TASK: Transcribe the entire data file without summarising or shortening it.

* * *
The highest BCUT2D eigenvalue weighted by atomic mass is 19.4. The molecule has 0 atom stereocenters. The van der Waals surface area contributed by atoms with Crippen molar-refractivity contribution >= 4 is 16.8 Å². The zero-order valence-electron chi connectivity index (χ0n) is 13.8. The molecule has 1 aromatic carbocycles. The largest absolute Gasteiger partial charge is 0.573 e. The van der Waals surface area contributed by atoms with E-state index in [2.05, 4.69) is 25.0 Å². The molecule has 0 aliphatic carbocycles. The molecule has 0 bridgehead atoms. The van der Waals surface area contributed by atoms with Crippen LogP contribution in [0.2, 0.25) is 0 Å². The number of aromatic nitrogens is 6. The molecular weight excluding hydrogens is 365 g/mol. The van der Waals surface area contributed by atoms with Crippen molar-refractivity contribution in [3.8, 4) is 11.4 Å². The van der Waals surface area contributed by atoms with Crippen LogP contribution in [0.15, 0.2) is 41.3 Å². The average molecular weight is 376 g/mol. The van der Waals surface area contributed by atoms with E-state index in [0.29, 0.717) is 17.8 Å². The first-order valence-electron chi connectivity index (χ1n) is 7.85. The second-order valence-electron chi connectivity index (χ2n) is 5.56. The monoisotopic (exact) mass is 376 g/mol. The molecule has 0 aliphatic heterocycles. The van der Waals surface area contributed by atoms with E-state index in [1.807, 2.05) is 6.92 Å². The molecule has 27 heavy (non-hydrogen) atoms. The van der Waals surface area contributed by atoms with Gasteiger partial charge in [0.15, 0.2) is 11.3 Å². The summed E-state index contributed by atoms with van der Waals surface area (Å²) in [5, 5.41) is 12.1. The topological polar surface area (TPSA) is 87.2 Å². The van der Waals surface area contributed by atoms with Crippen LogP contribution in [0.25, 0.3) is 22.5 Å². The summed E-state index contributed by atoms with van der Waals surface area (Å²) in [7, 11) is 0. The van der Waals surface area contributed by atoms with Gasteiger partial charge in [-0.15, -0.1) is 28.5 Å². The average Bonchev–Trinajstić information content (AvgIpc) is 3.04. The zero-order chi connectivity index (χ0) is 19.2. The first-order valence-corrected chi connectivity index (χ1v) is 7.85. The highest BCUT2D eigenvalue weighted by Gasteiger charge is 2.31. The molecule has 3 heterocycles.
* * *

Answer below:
The highest BCUT2D eigenvalue weighted by atomic mass is 19.4. The molecule has 0 atom stereocenters. The van der Waals surface area contributed by atoms with Crippen molar-refractivity contribution >= 4 is 16.8 Å². The zero-order valence-electron chi connectivity index (χ0n) is 13.8. The molecule has 1 aromatic carbocycles. The largest absolute Gasteiger partial charge is 0.573 e. The van der Waals surface area contributed by atoms with E-state index in [2.05, 4.69) is 25.0 Å². The molecule has 0 aliphatic carbocycles. The molecule has 0 bridgehead atoms. The van der Waals surface area contributed by atoms with Crippen LogP contribution in [0.2, 0.25) is 0 Å². The number of aromatic nitrogens is 6. The molecular weight excluding hydrogens is 365 g/mol. The van der Waals surface area contributed by atoms with Crippen molar-refractivity contribution in [3.8, 4) is 11.4 Å². The van der Waals surface area contributed by atoms with Crippen LogP contribution in [0.15, 0.2) is 41.3 Å². The average molecular weight is 376 g/mol. The van der Waals surface area contributed by atoms with E-state index in [0.29, 0.717) is 17.8 Å². The first-order valence-electron chi connectivity index (χ1n) is 7.85. The second-order valence-electron chi connectivity index (χ2n) is 5.56. The monoisotopic (exact) mass is 376 g/mol. The molecule has 0 aliphatic heterocycles. The van der Waals surface area contributed by atoms with E-state index in [1.807, 2.05) is 6.92 Å². The molecule has 27 heavy (non-hydrogen) atoms. The van der Waals surface area contributed by atoms with Gasteiger partial charge in [0.15, 0.2) is 11.3 Å². The summed E-state index contributed by atoms with van der Waals surface area (Å²) in [5, 5.41) is 12.1. The topological polar surface area (TPSA) is 87.2 Å². The van der Waals surface area contributed by atoms with Crippen LogP contribution in [0.25, 0.3) is 22.5 Å². The summed E-state index contributed by atoms with van der Waals surface area (Å²) in [7, 11) is 0. The van der Waals surface area contributed by atoms with Gasteiger partial charge in [-0.15, -0.1) is 28.5 Å². The average Bonchev–Trinajstić information content (AvgIpc) is 3.04. The zero-order chi connectivity index (χ0) is 19.2. The first-order valence-corrected chi connectivity index (χ1v) is 7.85. The highest BCUT2D eigenvalue weighted by Gasteiger charge is 2.31. The molecule has 3 heterocycles.